This article is published in the August 2022 issue.

Rates of Participation in K-12 Outreach Vary Among Undergraduates in Computing

Horizonal bar graph showing rates of participation in K-12 outreach activities for different groups of undergraduate students

Past research has shown that when computer science undergraduates engage in K-12 outreach activities, both they and their outreach audience can benefit from the experience (e.g., Kafai, et al., 2021). How common is it for undergraduate students in computing to do K-12 outreach, and does this vary among different groups of students?

The figure above displays the percentage of undergraduates in the 2021 Data Buddies Survey who indicated that they had taken part in K-12 outreach once or more during their current undergraduate program. Across all undergraduate survey respondents, 16% of students had participated in K-12 outreach activities at least once. However, there was also a large amount of variability in K-12 outreach experience among students with different racial/ethnic and gender identities. Overall, Black and Asian students had the highest rates of K-12 outreach participation, and women and genderqueer/non-conforming students participated at significantly higher rates than men did. Black women had the highest rates of participation in K-12 outreach (23%), and Hispanic/Latino men had the lowest participation rates (6%).

Kafai, Y., Griffin, J., Burke, Q., Slattery, M., Fields, D., Powell, R., Grab, M., Davidson, S., & Sun, J. (2013, March). A cascading mentoring pedagogy in a CS service learning course to broaden participation and perceptions. In Proceeding of the 44th ACM Technical Symposium on Computer Science Education(pp. 101-106).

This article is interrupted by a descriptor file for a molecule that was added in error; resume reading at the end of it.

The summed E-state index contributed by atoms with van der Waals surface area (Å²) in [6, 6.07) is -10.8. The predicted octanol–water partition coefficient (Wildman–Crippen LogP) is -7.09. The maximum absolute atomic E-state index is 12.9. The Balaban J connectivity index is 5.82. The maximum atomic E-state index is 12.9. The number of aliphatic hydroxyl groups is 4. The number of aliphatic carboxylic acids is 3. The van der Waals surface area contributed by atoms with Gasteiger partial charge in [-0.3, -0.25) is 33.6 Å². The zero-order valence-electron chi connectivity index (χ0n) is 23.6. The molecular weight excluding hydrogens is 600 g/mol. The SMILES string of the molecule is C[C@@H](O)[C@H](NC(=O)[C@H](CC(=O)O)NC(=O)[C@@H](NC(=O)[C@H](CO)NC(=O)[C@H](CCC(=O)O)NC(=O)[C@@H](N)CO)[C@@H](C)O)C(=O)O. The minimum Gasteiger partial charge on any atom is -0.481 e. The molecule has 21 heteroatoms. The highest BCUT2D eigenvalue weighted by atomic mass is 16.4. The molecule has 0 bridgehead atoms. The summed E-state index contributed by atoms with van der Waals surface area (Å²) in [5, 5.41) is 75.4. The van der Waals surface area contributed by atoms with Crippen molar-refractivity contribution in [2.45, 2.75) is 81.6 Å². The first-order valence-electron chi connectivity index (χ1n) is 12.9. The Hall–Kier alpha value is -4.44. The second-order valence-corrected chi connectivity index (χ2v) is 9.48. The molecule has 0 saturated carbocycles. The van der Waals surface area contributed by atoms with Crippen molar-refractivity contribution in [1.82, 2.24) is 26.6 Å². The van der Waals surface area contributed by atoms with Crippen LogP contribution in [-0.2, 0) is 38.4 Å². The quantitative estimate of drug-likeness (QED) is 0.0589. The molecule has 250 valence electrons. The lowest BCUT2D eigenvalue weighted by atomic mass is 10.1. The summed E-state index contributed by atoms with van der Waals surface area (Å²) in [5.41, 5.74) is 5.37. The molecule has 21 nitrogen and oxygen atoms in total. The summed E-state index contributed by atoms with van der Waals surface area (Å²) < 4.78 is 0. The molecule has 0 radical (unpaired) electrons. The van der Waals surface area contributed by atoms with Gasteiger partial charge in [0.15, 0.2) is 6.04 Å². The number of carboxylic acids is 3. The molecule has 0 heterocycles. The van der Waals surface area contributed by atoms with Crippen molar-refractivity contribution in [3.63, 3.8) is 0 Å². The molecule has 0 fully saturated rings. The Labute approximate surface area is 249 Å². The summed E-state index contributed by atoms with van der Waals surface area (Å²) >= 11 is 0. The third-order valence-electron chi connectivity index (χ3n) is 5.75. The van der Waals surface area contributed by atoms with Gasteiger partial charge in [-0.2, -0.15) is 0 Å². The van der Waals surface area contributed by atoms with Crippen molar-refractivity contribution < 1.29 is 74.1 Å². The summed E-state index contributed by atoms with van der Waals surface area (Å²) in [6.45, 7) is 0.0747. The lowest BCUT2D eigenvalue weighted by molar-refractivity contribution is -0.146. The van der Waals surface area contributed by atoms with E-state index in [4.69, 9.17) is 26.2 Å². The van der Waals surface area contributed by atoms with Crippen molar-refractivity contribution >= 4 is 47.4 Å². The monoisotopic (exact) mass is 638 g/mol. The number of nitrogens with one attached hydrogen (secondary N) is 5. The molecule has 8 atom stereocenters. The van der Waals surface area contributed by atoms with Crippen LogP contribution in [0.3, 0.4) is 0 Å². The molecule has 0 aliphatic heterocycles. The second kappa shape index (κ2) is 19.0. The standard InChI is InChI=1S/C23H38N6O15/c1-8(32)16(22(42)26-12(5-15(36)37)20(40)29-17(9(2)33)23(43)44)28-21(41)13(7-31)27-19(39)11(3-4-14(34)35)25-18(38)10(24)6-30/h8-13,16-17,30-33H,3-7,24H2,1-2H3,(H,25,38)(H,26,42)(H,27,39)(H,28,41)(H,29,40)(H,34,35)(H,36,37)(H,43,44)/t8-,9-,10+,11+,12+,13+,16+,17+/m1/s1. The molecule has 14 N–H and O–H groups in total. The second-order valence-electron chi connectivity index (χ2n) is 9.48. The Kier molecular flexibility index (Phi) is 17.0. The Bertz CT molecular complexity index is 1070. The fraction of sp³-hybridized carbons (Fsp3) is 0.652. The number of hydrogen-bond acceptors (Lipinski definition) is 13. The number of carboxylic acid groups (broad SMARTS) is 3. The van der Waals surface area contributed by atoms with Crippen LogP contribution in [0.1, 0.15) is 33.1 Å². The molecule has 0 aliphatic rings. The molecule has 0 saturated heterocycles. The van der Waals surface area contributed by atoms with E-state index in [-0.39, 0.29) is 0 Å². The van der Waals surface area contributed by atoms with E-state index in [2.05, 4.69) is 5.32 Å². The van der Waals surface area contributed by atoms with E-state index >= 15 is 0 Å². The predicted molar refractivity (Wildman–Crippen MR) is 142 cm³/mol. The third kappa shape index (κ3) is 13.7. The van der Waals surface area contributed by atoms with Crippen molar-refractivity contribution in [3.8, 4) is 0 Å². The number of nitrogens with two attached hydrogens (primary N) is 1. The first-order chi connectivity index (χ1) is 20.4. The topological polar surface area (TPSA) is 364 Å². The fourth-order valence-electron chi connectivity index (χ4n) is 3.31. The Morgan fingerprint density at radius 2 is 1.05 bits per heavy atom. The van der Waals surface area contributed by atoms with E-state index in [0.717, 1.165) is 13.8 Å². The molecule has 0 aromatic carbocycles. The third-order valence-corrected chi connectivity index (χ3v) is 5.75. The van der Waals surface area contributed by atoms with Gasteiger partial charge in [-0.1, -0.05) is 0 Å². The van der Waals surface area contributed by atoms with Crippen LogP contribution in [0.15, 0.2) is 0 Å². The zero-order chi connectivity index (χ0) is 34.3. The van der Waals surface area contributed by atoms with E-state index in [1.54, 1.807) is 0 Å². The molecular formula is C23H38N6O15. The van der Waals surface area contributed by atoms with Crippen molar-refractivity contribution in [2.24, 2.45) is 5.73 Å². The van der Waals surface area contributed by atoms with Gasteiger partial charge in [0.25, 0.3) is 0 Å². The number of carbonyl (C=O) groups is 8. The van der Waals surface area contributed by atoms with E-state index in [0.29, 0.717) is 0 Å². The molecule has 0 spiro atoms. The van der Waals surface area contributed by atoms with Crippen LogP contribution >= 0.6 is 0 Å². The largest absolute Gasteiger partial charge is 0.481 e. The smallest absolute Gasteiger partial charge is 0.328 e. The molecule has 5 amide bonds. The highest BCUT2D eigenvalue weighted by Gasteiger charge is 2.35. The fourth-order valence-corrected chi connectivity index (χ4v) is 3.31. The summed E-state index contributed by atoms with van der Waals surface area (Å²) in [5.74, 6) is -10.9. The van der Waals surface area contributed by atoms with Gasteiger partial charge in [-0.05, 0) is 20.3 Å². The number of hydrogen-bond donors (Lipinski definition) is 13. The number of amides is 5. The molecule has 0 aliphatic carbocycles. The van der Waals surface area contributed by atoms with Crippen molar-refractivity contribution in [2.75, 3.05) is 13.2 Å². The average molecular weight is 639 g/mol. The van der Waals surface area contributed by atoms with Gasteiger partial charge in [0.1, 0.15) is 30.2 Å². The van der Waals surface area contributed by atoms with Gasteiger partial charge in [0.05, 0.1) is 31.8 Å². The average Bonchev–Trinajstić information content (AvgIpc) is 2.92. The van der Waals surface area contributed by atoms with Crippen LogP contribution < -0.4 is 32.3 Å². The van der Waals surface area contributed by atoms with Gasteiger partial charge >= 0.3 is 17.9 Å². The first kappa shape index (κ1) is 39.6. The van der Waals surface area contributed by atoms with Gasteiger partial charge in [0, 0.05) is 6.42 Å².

The survey data analyzed for this infographic were collected by Center for Evaluating the Research Pipeline via The Data Buddies Project. Overall K-12 outreach participation rates were based on 10,238 undergraduate students who provided a response to the question: “How often have you been involved in K-12 outreach during your current program?” Responses options were “Never,” “Once,” “Two or three times,” or “Four or more times.”  These were collapsed into two groups: those who had never participated versus those who participated once or more. Statistically significant differences for race/ethnicity and gender identity were based on z-tests with Bonferroni-corrected p values and are as follows: participation by race/ethnicity: Black students and Asian students > White students; participation rates by gender: women and genderqueer/ nonconforming > men.

horizontal CERP logoThis analysis is brought to you by the CRA’s Center for Evaluating the Research Pipeline (CERP). CERP provides social science research and comparative evaluation for the computing community. Subscribe to the CERP newsletter here. Volunteer for Data Buddies by signing up here.

The Data Buddies Project is currently supported through National Science Foundation (NSF) awards CNS-1840724, CNS-2036717, DUE-1821136, sub-awards and contracts, and direct CRA contributions. Previous NSF awards that supported DBS include CNS-1246649 and DUE-1431112. Any opinions, findings, and conclusions or recommendations expressed in this material are those of the author(s) and do not necessarily reflect the views of the National Science Foundation.